Associate Professor of Psychology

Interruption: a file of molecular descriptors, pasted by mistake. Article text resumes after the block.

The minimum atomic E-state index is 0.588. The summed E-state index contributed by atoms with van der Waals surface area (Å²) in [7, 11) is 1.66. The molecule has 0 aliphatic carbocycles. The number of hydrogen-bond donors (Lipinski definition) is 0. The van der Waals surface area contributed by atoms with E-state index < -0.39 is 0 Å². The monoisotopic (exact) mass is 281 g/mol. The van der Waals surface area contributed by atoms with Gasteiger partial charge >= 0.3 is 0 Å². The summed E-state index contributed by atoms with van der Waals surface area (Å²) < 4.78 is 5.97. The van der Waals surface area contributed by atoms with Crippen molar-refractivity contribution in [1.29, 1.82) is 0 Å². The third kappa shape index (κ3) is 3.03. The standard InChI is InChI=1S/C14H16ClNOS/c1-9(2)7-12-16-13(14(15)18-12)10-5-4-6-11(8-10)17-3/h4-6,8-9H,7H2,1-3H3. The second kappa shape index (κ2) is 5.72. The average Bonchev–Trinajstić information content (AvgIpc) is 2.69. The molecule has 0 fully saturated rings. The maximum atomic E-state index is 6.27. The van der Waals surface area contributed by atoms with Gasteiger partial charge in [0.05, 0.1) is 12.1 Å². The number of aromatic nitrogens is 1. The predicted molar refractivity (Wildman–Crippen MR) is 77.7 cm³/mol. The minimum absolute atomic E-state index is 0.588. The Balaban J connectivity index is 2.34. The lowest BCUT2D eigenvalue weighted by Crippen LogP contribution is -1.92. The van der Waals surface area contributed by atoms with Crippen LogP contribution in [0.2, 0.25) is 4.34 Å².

As a quantitative psychologist, I develop and apply statistical methods to address important and novel substantive questions in psychology. My research focuses on Bayesian methods, robust and interpretable longitudinal modeling, and missing data analysis. Although statistics is used in almost every aspect of our daily life and helps people make informed decisions, Mark Twain’s word, “there are three kinds of lies: lies, damned lies, and statistics”, expressed the concern that statistics can cause. Bayesian and data science methods add extra layers of potential dishonesty of data analysis. Such content is typically taught in advanced undergraduate and graduate level courses, but I strongly believe that an early exposure to potential issues can lay a good foundation for scientific learning and critical thinking. Introducing these topics to first-year students in an engaging environment could be very fun. The Engagements allow me to invite first-year students to ask big questions, think and discuss the beauty of data science, interpret claims in the context of continuously updated data, as well as articulate and respond to ethical questions, and consider what they mean in real life.